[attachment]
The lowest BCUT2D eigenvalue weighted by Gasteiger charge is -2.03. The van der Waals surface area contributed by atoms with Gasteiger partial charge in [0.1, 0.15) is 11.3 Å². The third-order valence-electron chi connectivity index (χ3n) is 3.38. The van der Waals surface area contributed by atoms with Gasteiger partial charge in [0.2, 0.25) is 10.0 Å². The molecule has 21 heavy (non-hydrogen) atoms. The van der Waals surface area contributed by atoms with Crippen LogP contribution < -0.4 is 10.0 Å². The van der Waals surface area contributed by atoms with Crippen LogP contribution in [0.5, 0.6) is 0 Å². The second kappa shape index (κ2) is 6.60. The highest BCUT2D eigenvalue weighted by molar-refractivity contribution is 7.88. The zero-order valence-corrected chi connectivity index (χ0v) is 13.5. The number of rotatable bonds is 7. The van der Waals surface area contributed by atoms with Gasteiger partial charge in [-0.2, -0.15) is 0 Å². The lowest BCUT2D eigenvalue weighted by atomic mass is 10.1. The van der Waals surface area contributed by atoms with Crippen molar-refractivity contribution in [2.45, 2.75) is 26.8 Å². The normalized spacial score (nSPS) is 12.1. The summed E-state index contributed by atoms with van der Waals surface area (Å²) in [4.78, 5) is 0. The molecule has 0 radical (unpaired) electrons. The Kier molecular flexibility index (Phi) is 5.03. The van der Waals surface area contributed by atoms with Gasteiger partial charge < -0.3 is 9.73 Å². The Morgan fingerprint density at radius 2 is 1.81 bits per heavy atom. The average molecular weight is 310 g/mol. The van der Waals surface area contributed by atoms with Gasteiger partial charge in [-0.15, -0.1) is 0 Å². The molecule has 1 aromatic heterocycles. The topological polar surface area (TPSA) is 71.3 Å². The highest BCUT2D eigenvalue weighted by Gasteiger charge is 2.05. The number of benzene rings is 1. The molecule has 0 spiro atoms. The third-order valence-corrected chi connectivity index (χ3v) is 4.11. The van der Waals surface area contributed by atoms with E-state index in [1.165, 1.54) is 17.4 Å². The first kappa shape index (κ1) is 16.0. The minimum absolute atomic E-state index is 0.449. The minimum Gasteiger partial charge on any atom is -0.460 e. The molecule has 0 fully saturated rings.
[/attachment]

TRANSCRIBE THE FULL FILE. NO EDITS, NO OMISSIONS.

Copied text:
The lowest BCUT2D eigenvalue weighted by Gasteiger charge is -2.03. The van der Waals surface area contributed by atoms with Gasteiger partial charge in [0.1, 0.15) is 11.3 Å². The third-order valence-electron chi connectivity index (χ3n) is 3.38. The van der Waals surface area contributed by atoms with Gasteiger partial charge in [0.2, 0.25) is 10.0 Å². The molecule has 21 heavy (non-hydrogen) atoms. The van der Waals surface area contributed by atoms with Crippen LogP contribution < -0.4 is 10.0 Å². The van der Waals surface area contributed by atoms with Crippen LogP contribution in [0.5, 0.6) is 0 Å². The second kappa shape index (κ2) is 6.60. The highest BCUT2D eigenvalue weighted by molar-refractivity contribution is 7.88. The zero-order valence-corrected chi connectivity index (χ0v) is 13.5. The number of rotatable bonds is 7. The van der Waals surface area contributed by atoms with Gasteiger partial charge in [-0.2, -0.15) is 0 Å². The lowest BCUT2D eigenvalue weighted by atomic mass is 10.1. The van der Waals surface area contributed by atoms with Crippen molar-refractivity contribution in [2.45, 2.75) is 26.8 Å². The normalized spacial score (nSPS) is 12.1. The summed E-state index contributed by atoms with van der Waals surface area (Å²) in [4.78, 5) is 0. The molecule has 0 radical (unpaired) electrons. The Kier molecular flexibility index (Phi) is 5.03. The van der Waals surface area contributed by atoms with Gasteiger partial charge < -0.3 is 9.73 Å². The Morgan fingerprint density at radius 2 is 1.81 bits per heavy atom. The average molecular weight is 310 g/mol. The van der Waals surface area contributed by atoms with Gasteiger partial charge in [-0.15, -0.1) is 0 Å². The molecule has 1 aromatic heterocycles. The topological polar surface area (TPSA) is 71.3 Å². The highest BCUT2D eigenvalue weighted by Gasteiger charge is 2.05. The number of benzene rings is 1. The molecule has 0 spiro atoms. The third-order valence-corrected chi connectivity index (χ3v) is 4.11. The van der Waals surface area contributed by atoms with E-state index in [1.165, 1.54) is 17.4 Å². The first kappa shape index (κ1) is 16.0. The minimum absolute atomic E-state index is 0.449. The minimum Gasteiger partial charge on any atom is -0.460 e. The molecule has 0 fully saturated rings.